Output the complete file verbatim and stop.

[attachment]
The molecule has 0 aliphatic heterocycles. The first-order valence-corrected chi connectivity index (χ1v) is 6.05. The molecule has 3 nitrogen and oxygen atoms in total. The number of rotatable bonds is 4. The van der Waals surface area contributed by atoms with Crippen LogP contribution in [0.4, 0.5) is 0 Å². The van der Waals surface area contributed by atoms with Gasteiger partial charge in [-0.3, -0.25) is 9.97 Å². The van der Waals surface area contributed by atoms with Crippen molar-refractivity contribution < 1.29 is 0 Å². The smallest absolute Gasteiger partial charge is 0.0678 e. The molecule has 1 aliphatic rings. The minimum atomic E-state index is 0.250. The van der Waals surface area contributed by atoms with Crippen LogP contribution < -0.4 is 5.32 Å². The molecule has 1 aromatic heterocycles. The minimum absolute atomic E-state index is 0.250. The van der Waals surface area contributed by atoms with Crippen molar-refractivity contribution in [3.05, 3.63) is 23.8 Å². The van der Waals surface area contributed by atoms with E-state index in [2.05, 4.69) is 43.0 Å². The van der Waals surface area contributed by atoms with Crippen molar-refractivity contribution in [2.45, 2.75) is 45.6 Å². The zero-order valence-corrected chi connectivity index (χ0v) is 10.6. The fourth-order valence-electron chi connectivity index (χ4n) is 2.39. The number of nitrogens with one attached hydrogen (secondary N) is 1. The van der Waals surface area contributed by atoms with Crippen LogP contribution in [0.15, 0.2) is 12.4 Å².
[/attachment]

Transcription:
The molecule has 0 aliphatic heterocycles. The first-order valence-corrected chi connectivity index (χ1v) is 6.05. The molecule has 3 nitrogen and oxygen atoms in total. The number of rotatable bonds is 4. The van der Waals surface area contributed by atoms with Crippen LogP contribution in [0.4, 0.5) is 0 Å². The van der Waals surface area contributed by atoms with Gasteiger partial charge in [-0.3, -0.25) is 9.97 Å². The van der Waals surface area contributed by atoms with Crippen molar-refractivity contribution < 1.29 is 0 Å². The smallest absolute Gasteiger partial charge is 0.0678 e. The molecule has 1 aliphatic rings. The minimum atomic E-state index is 0.250. The van der Waals surface area contributed by atoms with Crippen LogP contribution < -0.4 is 5.32 Å². The molecule has 1 aromatic heterocycles. The minimum absolute atomic E-state index is 0.250. The van der Waals surface area contributed by atoms with Crippen molar-refractivity contribution in [3.05, 3.63) is 23.8 Å². The van der Waals surface area contributed by atoms with E-state index in [2.05, 4.69) is 43.0 Å². The van der Waals surface area contributed by atoms with Crippen molar-refractivity contribution in [2.45, 2.75) is 45.6 Å². The zero-order valence-corrected chi connectivity index (χ0v) is 10.6. The fourth-order valence-electron chi connectivity index (χ4n) is 2.39. The number of nitrogens with one attached hydrogen (secondary N) is 1. The van der Waals surface area contributed by atoms with Crippen LogP contribution in [0.15, 0.2) is 12.4 Å².